South African Food and Agriculture Impacts (SAFARI)
Environmental hotspots in the South African food and agriculture value chain
The SAFARI project was funded by the Swiss South African Joint Research Programme (SSAJRP) and aimed at analysing the environmental hotspots of the South African food and agriculture value chain. The project consortium consisted of four partners from South Africa and Switzerland: three academic partners (the University of Cape Town UCT, Stellenbosch University SU and the Zurich University of Applied Sciences ZHAW) and one business partner (The Green House TGH, an LCA consultancy).
Life Cycle Assessment of agricultural goods
Life Cycle Assessments of maize, cows’ milk and beef based on data collected in South Africa and country-specific statistics were carried out. For maize, datasets on silage maize as well as grain maize (both irrigated and rainfed production) were produced. In addition to raw milk, milk processing was also modelled and datasets for milk products such as butter, cream, yoghurt, cottage cheese and maas (a fermented milk product) were created.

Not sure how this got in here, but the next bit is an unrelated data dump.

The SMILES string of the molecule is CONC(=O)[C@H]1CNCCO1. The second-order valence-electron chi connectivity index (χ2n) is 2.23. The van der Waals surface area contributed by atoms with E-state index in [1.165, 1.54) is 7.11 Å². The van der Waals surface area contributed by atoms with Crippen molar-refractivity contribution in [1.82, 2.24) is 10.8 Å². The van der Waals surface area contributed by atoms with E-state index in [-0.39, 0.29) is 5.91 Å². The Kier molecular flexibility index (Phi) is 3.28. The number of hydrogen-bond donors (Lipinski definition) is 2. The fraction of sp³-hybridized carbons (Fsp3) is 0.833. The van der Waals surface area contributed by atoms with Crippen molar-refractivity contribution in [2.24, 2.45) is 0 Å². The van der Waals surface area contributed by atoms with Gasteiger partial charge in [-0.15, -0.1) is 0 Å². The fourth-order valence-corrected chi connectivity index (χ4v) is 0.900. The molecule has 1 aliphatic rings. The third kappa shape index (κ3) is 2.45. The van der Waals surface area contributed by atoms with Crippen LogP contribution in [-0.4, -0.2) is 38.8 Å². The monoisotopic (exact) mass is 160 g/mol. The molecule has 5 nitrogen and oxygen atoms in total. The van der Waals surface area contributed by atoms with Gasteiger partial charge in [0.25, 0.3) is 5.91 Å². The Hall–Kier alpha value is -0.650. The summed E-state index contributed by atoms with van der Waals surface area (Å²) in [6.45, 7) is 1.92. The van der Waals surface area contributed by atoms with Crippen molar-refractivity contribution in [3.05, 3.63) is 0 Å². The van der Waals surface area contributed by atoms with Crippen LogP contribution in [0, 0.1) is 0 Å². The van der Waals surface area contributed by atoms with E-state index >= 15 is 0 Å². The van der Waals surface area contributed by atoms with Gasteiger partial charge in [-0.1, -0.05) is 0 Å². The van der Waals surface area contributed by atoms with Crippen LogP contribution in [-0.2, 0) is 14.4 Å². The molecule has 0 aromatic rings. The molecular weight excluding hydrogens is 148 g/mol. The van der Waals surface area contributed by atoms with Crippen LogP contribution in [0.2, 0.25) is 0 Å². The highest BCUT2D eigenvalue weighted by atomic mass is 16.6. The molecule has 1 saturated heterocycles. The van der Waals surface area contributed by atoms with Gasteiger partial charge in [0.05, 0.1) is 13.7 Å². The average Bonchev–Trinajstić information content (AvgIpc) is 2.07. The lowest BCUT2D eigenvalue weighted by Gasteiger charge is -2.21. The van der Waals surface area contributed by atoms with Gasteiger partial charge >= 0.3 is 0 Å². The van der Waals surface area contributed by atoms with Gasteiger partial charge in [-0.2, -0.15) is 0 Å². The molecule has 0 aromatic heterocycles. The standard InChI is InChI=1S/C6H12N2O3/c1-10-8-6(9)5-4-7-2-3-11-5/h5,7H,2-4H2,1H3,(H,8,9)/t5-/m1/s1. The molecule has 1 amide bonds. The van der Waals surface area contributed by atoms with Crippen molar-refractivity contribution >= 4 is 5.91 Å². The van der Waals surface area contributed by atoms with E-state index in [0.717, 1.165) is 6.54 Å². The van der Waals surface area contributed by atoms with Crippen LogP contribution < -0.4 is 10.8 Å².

Greenhouse gas emissions in maize production arise largely due to fertiliser use, irrigation, direct emissions and diesel consumption. The analysis of the impact of raw milk showed that for climate change, direct methane emissions from dairy cows are responsible for the largest share of the impact, whereas for other impact categories, feed dominates the impact. Feeding methane-inhibiting additives to cows can therefore be recommended to reduce the impact of milk providing its long-term safety can be guaranteed.
The electricity demand associated with irrigation is responsible for a considerable share of the climate change impact of maize production. This impact can be reduced by using solar electricity instead South African grid electricity, which is mainly generated using coal (almost 90%). The introduction of so-called “variable speed drives” (VSD) in water pumps is another option to reduce the impact: a VSD allows regulation of the motor speed according to the actual demand instead of running it continually at maximum capacity and therefore reduces the electricity demand of the water pump by a third. These options can all be recommended and can also be combined to reduce the environmental impact of milk.